Asadauskaite Crowned the Olympic Champion
Laura Asadauskaite (LTU) has blown away the field to win the Olympic Modern Pentathlon gold medal , the final one to be awarded at the London 2012 Olympic Games.
The Lithuanian won with a powerful performance in the combined running and shooting event, an innovation for modern pentathlon’s centenary Olympiad, along with the laser pistols used for the target shooting.
The 28-year-old world number one said: “I am enormously happy for this day. This is a once-in-a-lifetime opportunity and you can’t imagine what it feels like for me to have a gold medal. My husband Andrejus Zadneprovskis already has a silver & bronze, so I am happy to get one up on him!”
Brazil’s Yane Marques started the final event level with Asadauskaite and took an early lead but couldn’t stick with the fierce pace set by the Lithuanian on the hilly course at Greenwich Park. To the delight of the home crowd, she was overhauled by Britain’s Samantha Murray who took the silver medal, with Marques still thrilled to win bronze.
Murray started the combined event with an eight second handicap and at one point was down in seventh. But a nerveless performance on her second visit to the shooting range moved her up to third and after that her running was too strong for Marques.
A crowd of around 25,000 went absolutely wild as 22-year-old Murray crossed the finish lane in the centre of the stadium.
After receiving her silver medal from Olympic great Sergei Bubka, Murray said: “Olympic silver medalist. Wow! It’s surreal to be honest but it just shows what can be achieved if you put your mind to something.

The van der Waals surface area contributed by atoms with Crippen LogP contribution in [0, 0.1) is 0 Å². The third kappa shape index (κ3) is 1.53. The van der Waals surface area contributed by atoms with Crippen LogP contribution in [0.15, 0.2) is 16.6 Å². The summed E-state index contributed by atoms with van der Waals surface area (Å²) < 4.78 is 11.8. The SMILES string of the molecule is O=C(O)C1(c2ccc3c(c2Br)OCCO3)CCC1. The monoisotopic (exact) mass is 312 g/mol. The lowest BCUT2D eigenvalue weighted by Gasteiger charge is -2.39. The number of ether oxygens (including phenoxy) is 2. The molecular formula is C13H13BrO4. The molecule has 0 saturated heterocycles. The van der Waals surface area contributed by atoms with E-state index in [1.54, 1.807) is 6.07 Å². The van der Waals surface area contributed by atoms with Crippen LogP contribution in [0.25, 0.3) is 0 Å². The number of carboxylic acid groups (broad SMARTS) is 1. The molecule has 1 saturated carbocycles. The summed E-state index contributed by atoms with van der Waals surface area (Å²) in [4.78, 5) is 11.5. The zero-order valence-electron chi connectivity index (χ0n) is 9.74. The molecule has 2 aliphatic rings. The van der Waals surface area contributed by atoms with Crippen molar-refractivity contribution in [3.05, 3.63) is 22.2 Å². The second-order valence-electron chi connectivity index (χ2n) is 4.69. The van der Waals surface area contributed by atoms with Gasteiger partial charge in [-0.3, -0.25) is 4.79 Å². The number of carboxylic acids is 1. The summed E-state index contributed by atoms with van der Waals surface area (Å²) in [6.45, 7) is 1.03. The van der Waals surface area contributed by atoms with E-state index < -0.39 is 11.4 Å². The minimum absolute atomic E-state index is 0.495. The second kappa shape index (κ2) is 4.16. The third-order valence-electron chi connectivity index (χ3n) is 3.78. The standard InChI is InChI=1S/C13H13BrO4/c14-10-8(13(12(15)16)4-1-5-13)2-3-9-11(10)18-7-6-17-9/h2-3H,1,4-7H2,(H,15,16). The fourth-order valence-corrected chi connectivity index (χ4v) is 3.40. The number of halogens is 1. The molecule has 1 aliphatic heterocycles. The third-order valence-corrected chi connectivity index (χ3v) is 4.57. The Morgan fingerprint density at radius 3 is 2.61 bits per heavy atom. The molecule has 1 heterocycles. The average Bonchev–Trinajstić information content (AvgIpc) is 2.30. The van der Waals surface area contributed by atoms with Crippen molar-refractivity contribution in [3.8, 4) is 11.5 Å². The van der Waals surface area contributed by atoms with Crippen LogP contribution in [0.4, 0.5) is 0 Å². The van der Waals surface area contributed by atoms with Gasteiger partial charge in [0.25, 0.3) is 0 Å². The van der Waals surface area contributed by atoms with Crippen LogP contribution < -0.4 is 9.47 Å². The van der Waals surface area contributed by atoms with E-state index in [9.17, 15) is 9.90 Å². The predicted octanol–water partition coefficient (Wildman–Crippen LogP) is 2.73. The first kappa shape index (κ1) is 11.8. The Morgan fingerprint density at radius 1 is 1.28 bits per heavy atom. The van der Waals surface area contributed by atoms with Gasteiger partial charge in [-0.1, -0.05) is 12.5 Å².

“Every time I came into the stadium the crowd just surged me on and everyone shouting pushed me on. I did a really good last shoot and I could hear the crowd chanting every time I got a shot.”
Murray later stated: “I could have carried on running for another 10 minutes because I was loving it so much.”
She said she was inspired to get into the sport by the other British women who have won medals in every Olympic Games since women were admitted in 2000 and called the sport the ultimate test of an athlete.”
The top 11 athletes began the combined event within 30 seconds of each other, illustrating what a close contest this was. Defending Olympic champion, Lena Schoneborn of Germany, finished 15th after a poor ride in the show jumping left her too much to do in the final event.
Earlier Hungary’s Sarolta Kovacs had broken the Olympic record for the swimming event of the modern pentathlon. Her time for the 200 metre freestyle was 2:08:11.
The thrilling conclusion to the event matched the excitement of the men’s race yesterday, which saw the lead change several times before David Svoboda came through to win the gold medal he received from Albert II, Sovereign Prince of Monaco.
The past two days represent highly successful Olympic debuts for both the combined event and laser pistols.
UIPM President Klaus Schormann said: "The combined was gladiatorial, something like James Bond would do. The drama at the end of the men's event was fabulous with Svoboda changing places with Cao."
Secretary General Joël Bouzou felt the combined had really excited the crowds.
"It creates uncertainty in the result for the fans with the rankings constantly changing through the event," he said. "For me it's really beautiful.
“The laser shooting is a great innovation for both the elite athletes and for the development of the sport, which must be a priority.”
The large crowds provided amazing support for all the athletes, drawing praise from Klaus Schormann: "The British know sport so well and showed great respect for the athletes. There were no British athletes on the podium on Saturday but most people stayed for the medal ceremony."